For today’s college students, who grew up with clicking and zooming as integral a part of reading as page-turning, digital textbooks are a natural step forward. Amazon reported over a year ago that digital books were outselling printed books. The textbook market, which initially lagged behind the general market, is now catching up. Although online textbook platforms like WileyPlus and CourseSmart have been around for awhile (and some of which have companion mobile and tablet apps), their UI experiences vary widely and many of them are about as aesthetically attractive as their print counterparts—which is to say, not attractive at all. Let's face it: Textbooks have a homely history.
Atlas of Anatomy, Second Edition, by Gilroy et al. The broader real estate of the computer screen opened up new ways to display content, such as the progress wheel for assessment. Students can track how they're doing, leave notes and still see where they are in the book on the left-hand side.
But not for long. The Inkling app for the iPad and iPhone makes textbooks as pretty as the iBook Winnie the Pooh—or as pretty as any elegantly designed app like Paper or even Cut the Rope—and just as feature-rich. Launched in the summer of 2010 by Harvard-trained engineer and former Apple employee Matt MacInnis, the San Francisco-based startup has jumped into this fast-growing field, bringing clean design and typography and a fresh approach to reading. Forming relationships with top educational publishers like McGraw-Hill and Pearson, Inkling created an innovative, interactive app that presents even the driest of higher-ed content in a way that is engaging, fluid, collaborative and personal for each reader. In May 2012, they launched an HTML5/CSS-based platform for web browsers at Inkling.com, opening up their books to a wider audience. The iOS and browser apps are free with registration and users can view free sample chapters for every book they offer. We asked creative director Peter Cho to walk us through some of the unique challenges with reinventing (rather than digitally mimicking) what Gutenberg started.
In Inkling, the traditional page structure has been replaced by a more organic, linear flow. The reader scrolls downward to new content, with gentle hops between sections dubbed “cards.” This is a fundamental difference from page-turning in a printed book, page-swiping in an iBook or Kindle book or page number-clicking in other online e-textbook systems. Reaching the end of a page in a printed or digital book always invites the temptation to stop, get distracted and lose the train of thought. The smooth flow of content in an Inkling book has the subtle effect of helping a reader continue on while internalizing a chapter or section as a whole. “We spent a lot of time early on evaluating different options for left-right and up-down scrolling,” notes Cho. “I agree that reaching the end of a traditional page invites the reader to pause. Sometimes this can be a good thing, especially when the content has been crafted so that the page break coincides with a moment of reflection in the content. Other times it detracts from the experience as a reader is forced to hold on to the content from the previous page as they approach the next one. Unless each two-page spread in a print book or ‘screen spread’ in a digital book has been designed consciously, those page breaks are incidental and a result of the ‘container.’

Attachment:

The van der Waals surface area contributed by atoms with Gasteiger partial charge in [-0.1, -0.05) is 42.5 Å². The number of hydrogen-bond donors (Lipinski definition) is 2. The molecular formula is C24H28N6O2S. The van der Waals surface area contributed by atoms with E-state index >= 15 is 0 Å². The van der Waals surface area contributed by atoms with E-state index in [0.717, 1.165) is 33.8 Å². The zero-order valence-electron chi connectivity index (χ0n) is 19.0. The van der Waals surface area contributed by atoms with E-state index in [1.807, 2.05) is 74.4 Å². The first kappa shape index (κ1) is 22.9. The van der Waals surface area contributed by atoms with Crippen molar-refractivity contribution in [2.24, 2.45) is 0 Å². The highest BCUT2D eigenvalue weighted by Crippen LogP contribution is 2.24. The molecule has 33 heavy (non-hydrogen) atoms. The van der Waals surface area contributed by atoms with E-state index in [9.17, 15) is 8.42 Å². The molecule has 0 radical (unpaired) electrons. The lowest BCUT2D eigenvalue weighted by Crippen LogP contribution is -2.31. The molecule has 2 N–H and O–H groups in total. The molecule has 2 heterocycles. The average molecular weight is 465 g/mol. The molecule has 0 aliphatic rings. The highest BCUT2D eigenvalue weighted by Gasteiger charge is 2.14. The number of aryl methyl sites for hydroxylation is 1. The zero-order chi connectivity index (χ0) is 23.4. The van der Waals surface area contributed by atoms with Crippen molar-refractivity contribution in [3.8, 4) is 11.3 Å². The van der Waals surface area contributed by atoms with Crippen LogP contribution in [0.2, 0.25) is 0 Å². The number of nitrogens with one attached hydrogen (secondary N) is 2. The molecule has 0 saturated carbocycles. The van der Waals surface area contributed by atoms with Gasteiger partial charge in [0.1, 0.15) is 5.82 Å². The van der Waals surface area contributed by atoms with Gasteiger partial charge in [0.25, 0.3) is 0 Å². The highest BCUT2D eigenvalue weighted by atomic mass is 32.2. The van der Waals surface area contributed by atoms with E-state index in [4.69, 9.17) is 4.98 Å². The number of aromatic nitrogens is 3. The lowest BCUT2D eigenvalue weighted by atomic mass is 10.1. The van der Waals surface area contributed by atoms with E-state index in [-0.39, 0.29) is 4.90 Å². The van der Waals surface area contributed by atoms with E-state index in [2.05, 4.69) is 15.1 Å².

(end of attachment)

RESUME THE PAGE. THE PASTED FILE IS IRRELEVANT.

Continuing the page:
The Professional Chef (left), Ninth Edition, by The Culinary Institute of America. Features like shared notes must be useful across content categories. In cookbooks, for instance, Shared Notes are a great way to see how others have modified and tweaked recipes, creating a community in the book. Frommer’s Costa Rica Day by Day (right), First Edition, by Eliot Greenspan. Static images like maps become interactive and engaging when transformed into Inkling blueprints like Guided Tours, with relevant pieces of content embedded inside. You can even zoom in on the volcano photo within the poptip.
“We felt strongly in initially designing the platform that the environment shouldn't artificially dictate the structure of the reading experience. Instead, the structure should result from the content itself. In Inkling, you are reading ‘cards’ of varying lengths based on natural content breaks. Cards are stacked into chapters, chapters into units and units into books. The outline view for a chapter gives a quick summary of the cards, including second-level headings and image and video thumbnails. When you’re reading a card on the iPad app, you also have a visual progress bar on the left we call the ‘spine’ that shows the length of cards in that chapter so that you can see at a glance how far you are in the current card and how far along you are in the chapter overall.”
The clarity of the Inkling interface is enhanced by an effective use of Chronicle Text, a sturdy serif from Hoefler & Frere-Jones based on nineteenth-century Scottish book faces, and Whitney, a sans also from H&FJ purposely styled for extended reading. Along with readability, technical issues for both an app and a browser required a careful consideration of typefaces. “We embed the font families in the Inkling app itself on iOS, which involves memory constraints, so we have to be conservative in the number of faces, styles and variants. We’re also licensing the fonts for use on the web, so we face other technical issues there too. We consulted with Jonathan Hoefler on type options and are happy with our choices so far.”